Free learning resources from arts, cultural and heritage organisations.

Previous section
Guthrun the Weaver's Story

Bjorn the Beggar's Story

Who Are You?

My name is Bjorn. Everyone knows me! Since I lost the use of my legs I’ve sat here at the end of Ousegate where the bridge crosses the river and watched the world go by. I’ll never see more of the world now so this river has to bring the world to me. 

What Can You See By The River?

There are ships tied up to the riverbanks which have travelled all the known world. They've gone back and forth across the North Sea bringing skins, sharpening stones, amber, fish, soapstone, walrus ivory and who knows what else. Crowds gather here when a foreign ship comes in.


Cowrie shell and coin are about the same size.  The coin is very worn and the inscriptions and pictures are difficult to see.
Cowrie Shell and Exotic Coin

How Far Do The Ships Travel?

Some have gone further than the old homelands and travelled down the rivers to trade with the Russians and beyond the Mediterranean Sea. I have seen fine silk cloth unloaded off those ships. A merchant friend of mine once brought me a shell which he said was from the Red Sea and a coin with strange writing on it from the Arab lands.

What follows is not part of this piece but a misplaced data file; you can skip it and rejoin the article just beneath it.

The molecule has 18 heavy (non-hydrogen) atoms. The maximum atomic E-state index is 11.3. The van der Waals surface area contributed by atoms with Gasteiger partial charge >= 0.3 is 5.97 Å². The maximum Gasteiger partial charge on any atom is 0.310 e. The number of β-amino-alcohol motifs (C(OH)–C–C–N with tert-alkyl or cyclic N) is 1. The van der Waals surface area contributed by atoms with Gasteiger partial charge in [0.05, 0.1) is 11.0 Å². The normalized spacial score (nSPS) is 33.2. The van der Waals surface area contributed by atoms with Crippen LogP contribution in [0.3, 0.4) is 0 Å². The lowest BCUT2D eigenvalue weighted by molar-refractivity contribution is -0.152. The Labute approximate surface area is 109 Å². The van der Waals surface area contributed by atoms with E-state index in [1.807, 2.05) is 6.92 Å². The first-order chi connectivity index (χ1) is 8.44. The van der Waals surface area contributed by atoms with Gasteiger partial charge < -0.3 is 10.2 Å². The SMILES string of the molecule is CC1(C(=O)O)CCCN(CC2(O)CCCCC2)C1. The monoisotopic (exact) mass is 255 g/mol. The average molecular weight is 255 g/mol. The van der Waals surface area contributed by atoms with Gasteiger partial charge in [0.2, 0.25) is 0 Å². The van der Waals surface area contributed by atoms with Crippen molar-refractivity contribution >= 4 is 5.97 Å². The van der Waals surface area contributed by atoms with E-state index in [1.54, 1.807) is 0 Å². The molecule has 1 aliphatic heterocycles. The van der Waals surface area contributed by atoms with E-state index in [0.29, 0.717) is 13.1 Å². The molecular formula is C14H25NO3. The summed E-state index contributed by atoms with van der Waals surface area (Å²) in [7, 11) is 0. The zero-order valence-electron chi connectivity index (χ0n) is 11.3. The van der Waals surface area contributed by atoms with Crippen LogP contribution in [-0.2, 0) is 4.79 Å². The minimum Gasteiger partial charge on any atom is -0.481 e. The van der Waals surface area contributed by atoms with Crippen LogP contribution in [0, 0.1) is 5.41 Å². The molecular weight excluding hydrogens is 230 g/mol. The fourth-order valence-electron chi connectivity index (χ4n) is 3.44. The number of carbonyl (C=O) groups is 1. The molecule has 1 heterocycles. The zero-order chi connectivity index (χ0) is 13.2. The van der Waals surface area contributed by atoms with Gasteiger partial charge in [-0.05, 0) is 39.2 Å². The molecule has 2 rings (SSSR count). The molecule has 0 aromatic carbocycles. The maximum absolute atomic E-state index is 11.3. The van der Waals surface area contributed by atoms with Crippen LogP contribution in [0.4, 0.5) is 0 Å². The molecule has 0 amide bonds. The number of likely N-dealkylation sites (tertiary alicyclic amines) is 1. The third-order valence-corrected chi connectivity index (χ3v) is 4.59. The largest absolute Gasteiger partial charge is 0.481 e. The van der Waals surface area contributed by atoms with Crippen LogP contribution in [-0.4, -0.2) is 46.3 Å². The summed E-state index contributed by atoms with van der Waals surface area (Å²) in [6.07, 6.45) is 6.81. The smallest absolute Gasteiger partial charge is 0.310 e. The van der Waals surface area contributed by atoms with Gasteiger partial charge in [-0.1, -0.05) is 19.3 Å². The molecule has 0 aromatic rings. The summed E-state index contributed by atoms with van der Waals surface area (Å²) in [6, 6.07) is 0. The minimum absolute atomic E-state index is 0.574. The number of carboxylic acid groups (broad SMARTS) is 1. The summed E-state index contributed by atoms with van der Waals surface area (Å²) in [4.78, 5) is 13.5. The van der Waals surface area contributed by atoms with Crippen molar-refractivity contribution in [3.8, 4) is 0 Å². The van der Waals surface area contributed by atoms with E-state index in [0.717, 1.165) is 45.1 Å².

What Do The Ships Carry?

These great ships have wide holds to carry their cargo. Smaller vessels go up and down the rivers bringing goods from the countryside. Sometimes this is iron ore for the blacksmiths in York or timber for new buildings in the town. 


On the left is a shaped and smoothed striped stone in brown, beige and black.  A hole has been drilled in one end and holds a metal hoop.  Top right are pieces of amber, ranging from dark yellow to dark orange.  Bottom right is a shard of a bowl.  it is black in colour and has a metal loop in it.
Amber, Whetstones and Pottery Imported to Jorvik

Some bring pottery to sell in the market, red deer antlers for the combmaker, fish from the coast and all sorts. Some ships bring friends, some bring fighting men who cause disruption in the city.


Map of Europe and Western Asia, showing where objects found at Coppergate in York originally came from. These include: Uzbekistan, China, the Red Sea, Scandinavia, Ireland and Northern Europe.
Map Showing the Sources of Viking Trade Goods

Who Lives In Jorvik? 

Sitting here I must have heard a dozen languages spoken – English, Norse, Russian, Gaelic, French... and I’ve met men who have travelled west to Vinland, Iceland and Greenland or east to the land of the Rus and beyond to the spice and silk routes.



Amber - A hard yellow fossil used in jewellery

Cargo - Goods carried in ships for trade

Coast - Area of land next to the sea

Disruption - When normal routine is stopped by an outside force

Iron ore - A mineral that metal can be taken from

Vessels - Ships or hollow containers